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The mother's body is prepared for birth by hormones produced by the pituitary gland , the ovary and the placenta. The normal process of childbirth takes several hours and has three stages. The first stage starts with a series of involuntary contractions of the muscular walls of the uterus and gradual dilation of the cervix. At some time, the amniotic sac bursts and the amniotic fluid escapes also known as rupture of membranes or breaking the water.
Enormous changes take place in the newborn's circulation to enable breathing in air. In the uterus, the unborn baby is dependent on circulation of blood through the placenta for sustenance including gaseous exchange and the unborn baby's blood bypasses the lungs by flowing through the foramen ovale , which is a hole in the septum dividing the right atrium and left atrium. After birth the umbilical cord is clamped and cut, the baby starts to breathe air, and blood from the right ventricle starts to flow to the lungs for gaseous exchange and oxygenated blood returns to the left atrium , which is pumped into the left ventricle , and then pumped into the main arterial system.
As result of these changes, the blood pressure in the left atrium exceeds the pressure in the right atrium, and this pressure difference forces the foramen ovale to close separating the left and right sides of the heart. The umbilical vein , umbilical arteries , ductus venosus and ductus arteriosus are not needed for life in air and in time these vessels become ligaments embryonic remnants. Birthing in cattle is typical of a larger mammal.
A cow goes through three stages of labor during normal delivery of a calf. During stage one, the animal seeks a quiet place away from the rest of the herd. Hormone changes cause soft tissues of the birth canal to relax as the mother's body prepares for birth. The contractions of the uterus are not obvious externally, but the cow may be restless. She may appear agitated, alternating between standing and lying down, with her tail slightly raised and her back arched.
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The fetus is pushed toward the birth canal by each contraction and the cow's cervix gradually begins to dilate. Stage one may last several hours, and ends when the cervix is fully dilated. Stage two can be seen to be underway when there is external protrusion of the amniotic sac through the vulva, closely followed by the appearance of the calf's front hooves and head in a front presentation or occasionally the calf's tail and rear end in a posterior presentation.
The complete delivery of the calf or calves in a multiple birth signifies the end of stage two.
12 Women Share What It's Like To Have A Natural Birth
The cow scrambles to her feet if lying down at this stage , turns round and starts vigorously licking the calf. The calf takes its first few breaths and within minutes is struggling to rise to its feet. The third and final stage of labor is the delivery of the placenta , which is usually expelled within a few hours and is often eaten by the normally herbivorous cow. Birth is termed whelping in dogs. Labour in the bitch can be divided into 3 stages. The first stage is when the cervix dilates, this causes discomfort and restlessness in the bitch. This may last up to 12hrs. After further contractions, the sac is expelled and the bitch breaks the membranes releasing clear fluid and exposing the puppy.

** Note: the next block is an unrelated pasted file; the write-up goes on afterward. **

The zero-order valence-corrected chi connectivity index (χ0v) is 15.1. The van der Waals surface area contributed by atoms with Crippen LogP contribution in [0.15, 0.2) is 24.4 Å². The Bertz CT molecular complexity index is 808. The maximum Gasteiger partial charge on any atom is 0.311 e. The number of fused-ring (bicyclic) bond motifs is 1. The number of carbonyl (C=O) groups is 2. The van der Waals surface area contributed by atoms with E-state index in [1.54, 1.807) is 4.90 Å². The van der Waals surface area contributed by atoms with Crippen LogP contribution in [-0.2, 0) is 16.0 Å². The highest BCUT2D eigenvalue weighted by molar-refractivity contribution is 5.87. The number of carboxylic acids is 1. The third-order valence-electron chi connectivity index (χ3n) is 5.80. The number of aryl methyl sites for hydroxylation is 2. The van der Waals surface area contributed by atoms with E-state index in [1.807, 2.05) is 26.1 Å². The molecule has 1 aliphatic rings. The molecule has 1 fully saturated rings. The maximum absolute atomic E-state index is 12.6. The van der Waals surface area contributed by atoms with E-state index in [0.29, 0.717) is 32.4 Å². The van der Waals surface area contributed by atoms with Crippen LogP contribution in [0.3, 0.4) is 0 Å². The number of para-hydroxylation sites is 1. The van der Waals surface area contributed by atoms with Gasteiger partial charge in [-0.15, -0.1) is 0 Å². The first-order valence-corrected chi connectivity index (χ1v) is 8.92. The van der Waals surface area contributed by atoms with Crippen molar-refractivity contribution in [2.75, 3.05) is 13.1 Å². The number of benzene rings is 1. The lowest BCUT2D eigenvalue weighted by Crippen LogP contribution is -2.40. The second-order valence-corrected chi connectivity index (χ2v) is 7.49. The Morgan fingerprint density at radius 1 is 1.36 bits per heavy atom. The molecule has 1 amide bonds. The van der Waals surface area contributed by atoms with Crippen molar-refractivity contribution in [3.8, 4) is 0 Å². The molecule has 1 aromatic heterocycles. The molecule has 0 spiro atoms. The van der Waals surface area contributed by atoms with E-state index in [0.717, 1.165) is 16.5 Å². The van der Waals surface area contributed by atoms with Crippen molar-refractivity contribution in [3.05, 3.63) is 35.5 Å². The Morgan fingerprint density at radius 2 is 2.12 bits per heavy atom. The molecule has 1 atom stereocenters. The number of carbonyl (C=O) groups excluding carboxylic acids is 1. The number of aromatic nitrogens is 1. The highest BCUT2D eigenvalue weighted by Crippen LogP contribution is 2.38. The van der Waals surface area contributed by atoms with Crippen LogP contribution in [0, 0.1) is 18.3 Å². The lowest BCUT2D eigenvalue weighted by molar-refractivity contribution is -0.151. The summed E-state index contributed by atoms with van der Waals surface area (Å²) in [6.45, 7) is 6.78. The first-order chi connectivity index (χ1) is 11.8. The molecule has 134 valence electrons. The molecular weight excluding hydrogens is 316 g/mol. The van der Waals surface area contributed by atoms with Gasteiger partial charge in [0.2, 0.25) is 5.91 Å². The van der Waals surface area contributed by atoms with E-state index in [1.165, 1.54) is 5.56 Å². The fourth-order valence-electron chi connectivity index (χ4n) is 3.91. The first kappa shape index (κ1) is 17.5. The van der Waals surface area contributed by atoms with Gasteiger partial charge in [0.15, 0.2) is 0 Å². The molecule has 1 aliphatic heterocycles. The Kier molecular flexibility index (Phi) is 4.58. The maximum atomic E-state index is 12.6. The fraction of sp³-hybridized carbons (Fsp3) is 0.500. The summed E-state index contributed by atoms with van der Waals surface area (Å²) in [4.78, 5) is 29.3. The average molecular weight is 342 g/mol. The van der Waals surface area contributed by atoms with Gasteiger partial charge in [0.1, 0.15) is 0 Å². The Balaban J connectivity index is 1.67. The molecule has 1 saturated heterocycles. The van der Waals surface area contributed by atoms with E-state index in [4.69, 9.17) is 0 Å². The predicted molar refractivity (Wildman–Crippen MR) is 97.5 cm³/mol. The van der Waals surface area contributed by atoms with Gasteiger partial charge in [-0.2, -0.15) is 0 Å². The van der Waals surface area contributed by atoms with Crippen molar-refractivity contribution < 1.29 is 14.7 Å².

The mother chews at the umbilical cord and licks the puppy vigorously, which stimulates it to breathe. If the puppy has not taken its first breath within about six minutes, it is likely to die. Further puppies follow in a similar way one by one usually with less straining than the first usually at min intervals. If a pup has not been passed in 2 hrs a veterinarian should be contacted.
This often occurs in conjunction with stage two with the passing of each offspring. An infant marsupial is born in a very immature state. The first sign that a birth is imminent is the mother cleaning out her pouch. When it is born, the infant is pink, blind, furless and a few centimetres long. It has nostrils in order to breathe and forelegs to cling onto its mother's hairs but its hind legs are undeveloped.
It crawls through its mother's fur and makes its way into the pouch. Here it fixes onto a teat which swells inside its mouth. It stays attached to the teat for several months until it is sufficiently developed to emerge. Many reptiles and the vast majority of invertebrates, most fish, amphibians and all birds are oviparous , that is, they lay eggs with little or no embryonic development taking place within the mother.
In aquatic organisms, fertilization is nearly always external with sperm and eggs being liberated into the water an exception is sharks and rays, which have internal fertilization . Millions of eggs may be produced with no further parental involvement, in the expectation that a small number may survive to become mature individuals.
Terrestrial invertebrates may also produce large numbers of eggs, a few of which may avoid predation and carry on the species. Some fish, reptiles and amphibians have adopted a different strategy and invest their effort in producing a small number of young at a more advanced stage which are more likely to survive to adulthood. Birds care for their young in the nest and provide for their needs after hatching and it is perhaps unsurprising that internal development does not occur in birds, given their need to fly. Ovoviviparity is a mode of reproduction in which embryos develop inside eggs that remain in the mother's body until they are ready to hatch.